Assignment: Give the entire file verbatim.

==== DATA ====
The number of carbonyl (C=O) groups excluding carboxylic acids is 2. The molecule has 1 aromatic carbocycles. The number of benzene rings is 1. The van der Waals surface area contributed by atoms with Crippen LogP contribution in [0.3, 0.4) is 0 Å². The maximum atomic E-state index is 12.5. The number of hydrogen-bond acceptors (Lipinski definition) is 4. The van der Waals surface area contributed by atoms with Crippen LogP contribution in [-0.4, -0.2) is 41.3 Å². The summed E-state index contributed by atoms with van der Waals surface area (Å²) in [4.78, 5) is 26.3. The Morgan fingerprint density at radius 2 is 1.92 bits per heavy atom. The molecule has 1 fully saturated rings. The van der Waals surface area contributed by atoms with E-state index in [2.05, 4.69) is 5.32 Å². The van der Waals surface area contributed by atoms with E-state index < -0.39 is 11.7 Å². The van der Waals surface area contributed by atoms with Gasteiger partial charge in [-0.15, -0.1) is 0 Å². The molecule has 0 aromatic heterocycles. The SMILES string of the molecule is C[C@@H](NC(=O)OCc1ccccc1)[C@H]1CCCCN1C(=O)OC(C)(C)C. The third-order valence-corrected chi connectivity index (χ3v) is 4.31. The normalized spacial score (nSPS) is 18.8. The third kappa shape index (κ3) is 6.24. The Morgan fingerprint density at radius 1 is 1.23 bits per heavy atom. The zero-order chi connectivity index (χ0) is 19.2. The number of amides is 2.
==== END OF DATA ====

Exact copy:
The number of carbonyl (C=O) groups excluding carboxylic acids is 2. The molecule has 1 aromatic carbocycles. The number of benzene rings is 1. The van der Waals surface area contributed by atoms with Crippen LogP contribution in [0.3, 0.4) is 0 Å². The maximum atomic E-state index is 12.5. The number of hydrogen-bond acceptors (Lipinski definition) is 4. The van der Waals surface area contributed by atoms with Crippen LogP contribution in [-0.4, -0.2) is 41.3 Å². The summed E-state index contributed by atoms with van der Waals surface area (Å²) in [4.78, 5) is 26.3. The Morgan fingerprint density at radius 2 is 1.92 bits per heavy atom. The molecule has 1 fully saturated rings. The van der Waals surface area contributed by atoms with E-state index in [2.05, 4.69) is 5.32 Å². The van der Waals surface area contributed by atoms with E-state index < -0.39 is 11.7 Å². The van der Waals surface area contributed by atoms with Gasteiger partial charge in [-0.15, -0.1) is 0 Å². The molecule has 0 aromatic heterocycles. The SMILES string of the molecule is C[C@@H](NC(=O)OCc1ccccc1)[C@H]1CCCCN1C(=O)OC(C)(C)C. The third-order valence-corrected chi connectivity index (χ3v) is 4.31. The normalized spacial score (nSPS) is 18.8. The third kappa shape index (κ3) is 6.24. The Morgan fingerprint density at radius 1 is 1.23 bits per heavy atom. The zero-order chi connectivity index (χ0) is 19.2. The number of amides is 2.